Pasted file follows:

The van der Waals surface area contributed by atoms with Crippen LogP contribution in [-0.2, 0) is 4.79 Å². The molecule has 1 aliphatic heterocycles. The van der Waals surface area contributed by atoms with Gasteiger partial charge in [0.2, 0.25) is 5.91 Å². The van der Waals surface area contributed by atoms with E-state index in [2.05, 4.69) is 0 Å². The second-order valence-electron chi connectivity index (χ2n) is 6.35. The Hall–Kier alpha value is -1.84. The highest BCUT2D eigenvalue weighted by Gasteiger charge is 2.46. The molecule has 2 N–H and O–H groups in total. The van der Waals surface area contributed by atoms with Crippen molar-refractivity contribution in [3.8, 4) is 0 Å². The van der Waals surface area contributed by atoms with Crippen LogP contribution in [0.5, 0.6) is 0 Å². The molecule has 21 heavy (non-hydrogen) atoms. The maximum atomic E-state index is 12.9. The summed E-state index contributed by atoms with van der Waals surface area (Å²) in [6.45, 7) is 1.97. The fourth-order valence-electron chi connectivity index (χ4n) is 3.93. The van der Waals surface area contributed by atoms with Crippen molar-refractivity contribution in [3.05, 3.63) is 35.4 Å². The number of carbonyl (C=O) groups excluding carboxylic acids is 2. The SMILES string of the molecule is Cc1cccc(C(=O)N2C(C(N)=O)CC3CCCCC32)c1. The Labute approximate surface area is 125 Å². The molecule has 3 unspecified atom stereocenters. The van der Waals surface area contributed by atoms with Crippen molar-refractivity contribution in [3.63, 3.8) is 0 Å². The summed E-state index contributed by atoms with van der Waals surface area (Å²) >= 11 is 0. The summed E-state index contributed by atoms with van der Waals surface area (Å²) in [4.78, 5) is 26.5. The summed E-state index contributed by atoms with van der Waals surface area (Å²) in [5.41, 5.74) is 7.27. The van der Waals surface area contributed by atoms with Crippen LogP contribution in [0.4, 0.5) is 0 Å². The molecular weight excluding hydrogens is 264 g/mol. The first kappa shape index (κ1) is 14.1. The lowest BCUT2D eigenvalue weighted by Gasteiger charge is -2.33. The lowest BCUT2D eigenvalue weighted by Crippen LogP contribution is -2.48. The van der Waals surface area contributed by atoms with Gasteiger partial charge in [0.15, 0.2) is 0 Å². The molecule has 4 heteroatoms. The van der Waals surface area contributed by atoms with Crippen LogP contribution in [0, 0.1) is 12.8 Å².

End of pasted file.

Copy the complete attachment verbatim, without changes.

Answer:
The van der Waals surface area contributed by atoms with Crippen LogP contribution in [-0.2, 0) is 4.79 Å². The molecule has 1 aliphatic heterocycles. The van der Waals surface area contributed by atoms with Gasteiger partial charge in [0.2, 0.25) is 5.91 Å². The van der Waals surface area contributed by atoms with E-state index in [2.05, 4.69) is 0 Å². The second-order valence-electron chi connectivity index (χ2n) is 6.35. The Hall–Kier alpha value is -1.84. The highest BCUT2D eigenvalue weighted by Gasteiger charge is 2.46. The molecule has 2 N–H and O–H groups in total. The van der Waals surface area contributed by atoms with Crippen molar-refractivity contribution in [3.8, 4) is 0 Å². The van der Waals surface area contributed by atoms with Crippen LogP contribution in [0.5, 0.6) is 0 Å². The molecule has 21 heavy (non-hydrogen) atoms. The maximum atomic E-state index is 12.9. The summed E-state index contributed by atoms with van der Waals surface area (Å²) in [6.45, 7) is 1.97. The fourth-order valence-electron chi connectivity index (χ4n) is 3.93. The van der Waals surface area contributed by atoms with Crippen molar-refractivity contribution in [3.05, 3.63) is 35.4 Å². The number of carbonyl (C=O) groups excluding carboxylic acids is 2. The SMILES string of the molecule is Cc1cccc(C(=O)N2C(C(N)=O)CC3CCCCC32)c1. The Labute approximate surface area is 125 Å². The molecule has 3 unspecified atom stereocenters. The van der Waals surface area contributed by atoms with Crippen molar-refractivity contribution in [3.63, 3.8) is 0 Å². The summed E-state index contributed by atoms with van der Waals surface area (Å²) >= 11 is 0. The summed E-state index contributed by atoms with van der Waals surface area (Å²) in [4.78, 5) is 26.5. The summed E-state index contributed by atoms with van der Waals surface area (Å²) in [5.41, 5.74) is 7.27. The van der Waals surface area contributed by atoms with Crippen LogP contribution in [0.4, 0.5) is 0 Å². The molecular weight excluding hydrogens is 264 g/mol. The first kappa shape index (κ1) is 14.1. The lowest BCUT2D eigenvalue weighted by Gasteiger charge is -2.33. The lowest BCUT2D eigenvalue weighted by Crippen LogP contribution is -2.48. The van der Waals surface area contributed by atoms with Gasteiger partial charge in [0.15, 0.2) is 0 Å². The molecule has 4 heteroatoms. The van der Waals surface area contributed by atoms with Crippen LogP contribution in [0, 0.1) is 12.8 Å².